3. Remember too, that perennials benefit from division every 3-5 years, so examine what perennials are starting to bleed out in the middle (dianthus, phlox, shasta daisy), and divide and transplant for a healthier plant. It's an inexpensive and easy way to grow your garden. For a how-to on dividing perennials, read here.

Perennial Tip: Spring-to-early-summer blooming perennials divide in fall, late summer-to-fall blooming perennials divide in spring.

Gardener's rule of thumb: Divide when you have the time.

Landscape Tip: The longer you live in a landscape, (unless you have no trees) the shadier it gets. Is it time to re-evaluate perennial beds? Which perennials are leggy and reaching for the sunlight? Or the opposite? Which ones are now getting fried from too much sun because a tree was removed?  Or is the garden beautiful in spring but lacking in fall? If so, check out the store's great selection of fall perennials: Anemones, Joe Pye Weed, plumbago, sneezeweed, asters, false sunflower, grasses and more.  

Peony Tip: Peonies prefer transplanting and dividing in September. For how to transplant peonies, here.

Hostas make a great groundcover and display with their showy leaves, but they are the first perennials to die back in fall. Don't be afraid to go ahead and cut them back. A few new leaves will emerge as temperatures vary, but that's one less job for fall clean-up. Do the same for other perennials as they begin to fade.

Hostas make a great groundcover and display with their showy leaves, but they are the first perennials to die back in fall. Don't be afraid to go ahead and cut them back. A few new leaves will emerge as temperatures vary, but that's one less job for fall clean-up. Do the same for other perennials as they begin to fade.

4. Pruning & Fertilizing

Do not prune shrubs or trees. For questions about pruning shrubs in fall, read here. You can continue to remove all dead/diseased/damaged/dying wood on shrubs and trees, which is where pests and disease hang out. Pruning pushes out new growth that won't have a chance to harden off before cold weather arrives, causing potential die-back. For this reason, skip the fertilizing now, too. July 31st is the final day for fertilizing your landscape plants. 

5. Plant Trees and Shrubs

Seiryu maple in fall. Consider adding fall color to your garden now. (Picture courtesy of Chris Stone.)

September and October are good months to plant trees and shrubs. The soil temperature will stay warmer than the air temperature as night temperatures drop, forcing plants to focus on root growth over shoot growth. That's a good thing, since the goal is to have a good root system. Traditionally, we get more rain in the fall and early spring than in the summer, which is another good reason to plant now. That said, be sure to check the amount of rain you're getting and don't assume you can skip watering. Establishing plants with consistent watering is key to healthy, drought resistant plants in the future.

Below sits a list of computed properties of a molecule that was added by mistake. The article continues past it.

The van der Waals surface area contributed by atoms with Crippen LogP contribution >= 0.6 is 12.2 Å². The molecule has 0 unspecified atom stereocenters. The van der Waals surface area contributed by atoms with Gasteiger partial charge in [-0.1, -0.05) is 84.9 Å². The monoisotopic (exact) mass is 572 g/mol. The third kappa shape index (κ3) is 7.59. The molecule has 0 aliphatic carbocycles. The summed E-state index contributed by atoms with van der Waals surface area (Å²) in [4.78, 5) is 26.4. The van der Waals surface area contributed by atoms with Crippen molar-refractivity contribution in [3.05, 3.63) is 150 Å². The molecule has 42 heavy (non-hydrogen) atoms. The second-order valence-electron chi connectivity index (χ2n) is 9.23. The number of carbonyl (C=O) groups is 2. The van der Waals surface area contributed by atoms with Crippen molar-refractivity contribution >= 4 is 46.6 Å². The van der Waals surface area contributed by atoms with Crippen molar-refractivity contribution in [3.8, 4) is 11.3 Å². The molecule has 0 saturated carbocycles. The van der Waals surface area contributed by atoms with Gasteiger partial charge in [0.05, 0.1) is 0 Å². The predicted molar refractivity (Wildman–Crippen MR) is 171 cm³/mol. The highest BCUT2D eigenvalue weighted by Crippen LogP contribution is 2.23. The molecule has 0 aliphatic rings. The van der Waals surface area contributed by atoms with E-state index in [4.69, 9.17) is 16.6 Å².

The store is getting in truckloads of new stock now. 

6. Plant Veggies, Swap out Containers, Plant Bulbs

Veggies: Plant Greens Now

Fall transplants are in! Plant mustard, radish, mixed greens, turnips, and more for a fall harvest. Here's a quick how-to on planting and growing greens. 

Container Gardening: Spruce up your SEasonal Pots

It seems early for pansies and violas, but getting them in the ground now establishes good root systems for a beautiful fall show (that lasts well into next growing season). Plant now, and if the pansies begin to get leggy, shear them very short (about 2"), which forces root development, and creates a tighter plant. New growth will happen quickly and they'll be blooming again soon. Mix with annual mums, heirloom pumpkins and evergreens for a great fall display. 

Photo courtesy of Brenna Henley, BB Barns container designer.

Bulbs: Purchase them now

Decide on your bulbs and purchase now. Where does the spring garden need sprucing up? How many bulbs and which varieties are needed? We sell out fast once the weather starts cooling down, so don't dawdle. Make your list and purchases now. 

If you're read this far, then you know September is a busy month. Expect October to be just as challenging. If you want more information on the topics discussed here, the upcoming September blogs will be dedicated to more in-depth look at lawns, planting bulbs and dividing perennials.  


Cinthia Milner is the garden coach, and blog writer for BB Barns. 

BB Barns Garden Center serves all of Western North Carolina, upstate South Carolina, and Tennessee.